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A get-out-of-jail-free card for a terrorist

May 18, 2007 | Page 2

WHEN IS a terrorist not a terrorist? When he's a former ally of, and operative for, the U.S. government.

Last week, a U.S. district judge dismissed immigration charges against right-wing Cuban exile Luis Posada Carriles, a man notorious for his suspected role in planning the October 1976 midair bombing of a Cuban commercial airliner that killed 73 people. Posada has also admitted to at least one hotel bombing in Havana in the 1990s, and is known to have been on the CIA payroll for much of the 1960s and early 1970s.

In 2005, after being pardoned in Panama for his part in a plot to assassinate Fidel Castro--a pardon that was granted as a favor to the Bush administration--Posada snuck into the U.S. illegally and was eventually arrested on immigration charges.

U.S. courts refused requests by both Cuba and Venezuela for his extradition, claiming that Posada likely would be tortured if sent to either country--an outrageous assertion coming from the country that ran the prisons at Abu Ghraib, Bagram and Guantánamo Bay.

Posada's trial on immigration charges was scheduled to begin in mid-May, but instead, Judge Kathleen Cardone last week dismissed the charges and set Posada free, saying that the government had resorted to "fraud, deceit and trickery" in gathering its evidence against him.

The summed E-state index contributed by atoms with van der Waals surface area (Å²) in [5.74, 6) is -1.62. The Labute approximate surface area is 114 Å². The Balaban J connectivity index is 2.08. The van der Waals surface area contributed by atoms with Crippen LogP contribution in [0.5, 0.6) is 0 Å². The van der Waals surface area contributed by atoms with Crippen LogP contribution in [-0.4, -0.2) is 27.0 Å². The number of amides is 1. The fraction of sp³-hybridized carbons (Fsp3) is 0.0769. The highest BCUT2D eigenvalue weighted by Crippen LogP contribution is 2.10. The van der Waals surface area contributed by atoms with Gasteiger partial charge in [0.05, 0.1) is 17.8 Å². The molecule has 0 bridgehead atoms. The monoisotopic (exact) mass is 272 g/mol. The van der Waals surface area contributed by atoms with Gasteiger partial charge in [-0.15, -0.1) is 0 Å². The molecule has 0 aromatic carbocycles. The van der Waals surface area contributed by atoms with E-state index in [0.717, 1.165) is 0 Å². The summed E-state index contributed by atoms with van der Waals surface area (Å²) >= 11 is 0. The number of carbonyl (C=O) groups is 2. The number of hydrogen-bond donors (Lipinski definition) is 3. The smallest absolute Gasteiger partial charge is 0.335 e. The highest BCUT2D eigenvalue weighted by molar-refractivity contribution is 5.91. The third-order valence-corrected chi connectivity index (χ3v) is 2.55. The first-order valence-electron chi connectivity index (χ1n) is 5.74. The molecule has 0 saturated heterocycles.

Among other things, despite the fact that Posada speaks English and had a lawyer present, Cardone contended that the lack of proper translation at Posada's initial interview after his arrest was improper and led to a "misunderstanding."

Neither the courts nor the Bush administration has spared the same care for the rights of the more than 221,000 undocumented immigrants deported by Immigrations and Customs Enforcement (ICE) last year.

"Fraud, deceit and trickery"? ICE routinely rounds up and deports undocumented immigrants "inadvertently" caught up under false pretenses in raids supposedly targeted at "violent criminals."

As for "misunderstandings" and lack of proper translation, what about the March raid on a textile factory in New Bedford, Mass., where more than 360 undocumented workers--mainly Guatemalan women, many with small children--were rounded up and, when they couldn't produce proper documentation on the spot, almost immediately transferred to detentions centers, some in other states.

The real crime is that a terrorist like Posada is allowed to walk free--while undocumented immigrants live in constant fear of deportation and separation from their families.

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